One week prior to the start of the trial, the defendant filed an alibi statement in which he detailed his activities on the day and night of the robbery and shooting. At trial, the defendant took the stand and related the basics of his statement. In rebuttal, the State presented three witnesses whose testimony contradicted certain specific portions of the alibi. None of the names of the witnesses had been included in the State's response to the defendant's motion to produce the names and addresses of all persons they intended to call as witnesses and of all persons who may have had some knowledge of the facts of the case but who would not be called as State's witnesses.

The defendant objected to the admission of the testimony of each of the witnesses upon the grounds that their names were not included upon the list of witnesses furnished by the State and, in the alternative, requested that the trial court grant a continuance to permit an investigation of the contradictions. A question was raised at trial as to when each of the witnesses had been first contacted by the State concerning the case. On appeal, the defendant argues that the trial court erred in overruling his motion and in allowing the witness to testify.

The law is clear in Indiana that a trial judge may permit a witness to testify although he has not been previously named upon the list of witnesses. This is especially true as to rebuttal witnesses, inasmuch as the State cannot be expected to anticipate the witnesses that they will call for that purpose. Chatman v. State, (1975) 263 Ind. 531, 334 N.E.2d 673. In addition, a trial judge is allowed discretion in the granting of a continuance. Lund v. State, (1976) 264 Ind. 428, 345 N.E.2d 826; Popplewell; Maynard v. State, (1978) Ind., 381 N.E.2d 79. Given that the State was under no obligation to provide the defendant with a list of its rebuttal witnesses, the court was under no obligation to grant the defendant's motion for a continuance.


An investigating officer testified at trial that blood stains had been found in the back seat of the car allegedly used in the robbery, a 1970 brown Buick. Blood samples were taken from the decedent, a patron of the restaurant who had been stabbed and one from the defendant's alleged accomplices, in an effort to determine whose blood had been found in the back seat of the car. Pursuant to a motion by the State, granted by the trial court, a blood sample was also taken from the defendant. The results of the tests indicated that the defendant's blood was typed "A", as was the blood found in the car. Each of the other individuals tested had blood type "O".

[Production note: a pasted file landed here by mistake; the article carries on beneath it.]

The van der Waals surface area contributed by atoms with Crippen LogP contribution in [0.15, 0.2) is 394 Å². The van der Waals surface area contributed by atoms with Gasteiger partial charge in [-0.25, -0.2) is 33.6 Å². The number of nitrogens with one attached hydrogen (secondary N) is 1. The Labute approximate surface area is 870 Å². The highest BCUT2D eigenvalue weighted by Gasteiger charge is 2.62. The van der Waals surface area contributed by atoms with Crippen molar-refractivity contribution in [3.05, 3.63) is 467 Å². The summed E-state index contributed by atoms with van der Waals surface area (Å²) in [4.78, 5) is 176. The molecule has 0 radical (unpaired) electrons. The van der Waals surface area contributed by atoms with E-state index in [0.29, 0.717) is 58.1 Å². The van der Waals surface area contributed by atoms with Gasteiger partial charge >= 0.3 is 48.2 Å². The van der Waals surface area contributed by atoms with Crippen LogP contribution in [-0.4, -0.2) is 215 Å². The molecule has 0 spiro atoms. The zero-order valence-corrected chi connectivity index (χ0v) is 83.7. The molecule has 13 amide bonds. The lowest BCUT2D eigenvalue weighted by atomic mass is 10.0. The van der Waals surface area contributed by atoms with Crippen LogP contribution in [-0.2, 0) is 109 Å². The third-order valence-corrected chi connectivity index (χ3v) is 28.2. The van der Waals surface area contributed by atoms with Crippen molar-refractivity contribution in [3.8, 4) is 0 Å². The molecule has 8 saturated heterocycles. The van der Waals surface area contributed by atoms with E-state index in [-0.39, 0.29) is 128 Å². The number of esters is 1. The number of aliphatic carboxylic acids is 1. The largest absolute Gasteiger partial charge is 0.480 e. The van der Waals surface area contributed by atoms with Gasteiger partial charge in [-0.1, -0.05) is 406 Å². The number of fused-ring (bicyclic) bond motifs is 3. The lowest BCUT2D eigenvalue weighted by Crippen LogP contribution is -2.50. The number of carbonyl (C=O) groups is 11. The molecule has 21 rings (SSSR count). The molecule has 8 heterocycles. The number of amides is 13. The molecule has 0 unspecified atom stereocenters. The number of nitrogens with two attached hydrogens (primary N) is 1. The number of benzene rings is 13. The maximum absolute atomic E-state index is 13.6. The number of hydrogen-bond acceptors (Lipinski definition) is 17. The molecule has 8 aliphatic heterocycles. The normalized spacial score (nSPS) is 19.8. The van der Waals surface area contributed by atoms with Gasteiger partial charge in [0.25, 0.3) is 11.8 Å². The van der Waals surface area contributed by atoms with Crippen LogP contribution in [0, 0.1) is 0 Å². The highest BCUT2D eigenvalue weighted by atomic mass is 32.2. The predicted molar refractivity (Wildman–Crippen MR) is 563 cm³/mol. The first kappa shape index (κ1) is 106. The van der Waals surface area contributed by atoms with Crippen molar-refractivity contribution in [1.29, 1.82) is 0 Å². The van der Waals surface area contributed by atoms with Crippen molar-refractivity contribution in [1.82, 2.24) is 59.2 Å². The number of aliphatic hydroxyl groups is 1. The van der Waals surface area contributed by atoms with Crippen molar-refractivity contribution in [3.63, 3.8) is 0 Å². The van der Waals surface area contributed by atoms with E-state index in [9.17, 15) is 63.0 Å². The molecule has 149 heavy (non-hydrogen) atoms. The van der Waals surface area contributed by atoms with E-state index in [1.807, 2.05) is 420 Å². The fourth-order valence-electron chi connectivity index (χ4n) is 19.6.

*351 The defendant moved to suppress the test results, which motion was overruled by the trial court, and the evidence was admitted over the defendant's objection that a search warrant should have been obtained prior to the taking of the sample.

We have previously upheld discovery orders which "permit the taking of samples of (a defendant's) blood, hair and other materials of his body which involve no unreasonable intrusion thereof." State ex rel. Keller v. Criminal Court of Marion County, (1974) 262 Ind. 420, 317 N.E.2d 433. In the instant case, the serologist who analyzed the defendant's blood testified at trial that the blood sample had been taken at the medical office of the Marion County Jail by Dr. Fred Rice according to accepted medical practices. Since the test was performed in a proper manner pursuant to a discovery order and required no unreasonable intrusion of the defendant's person, we find no error in the admission of the test results.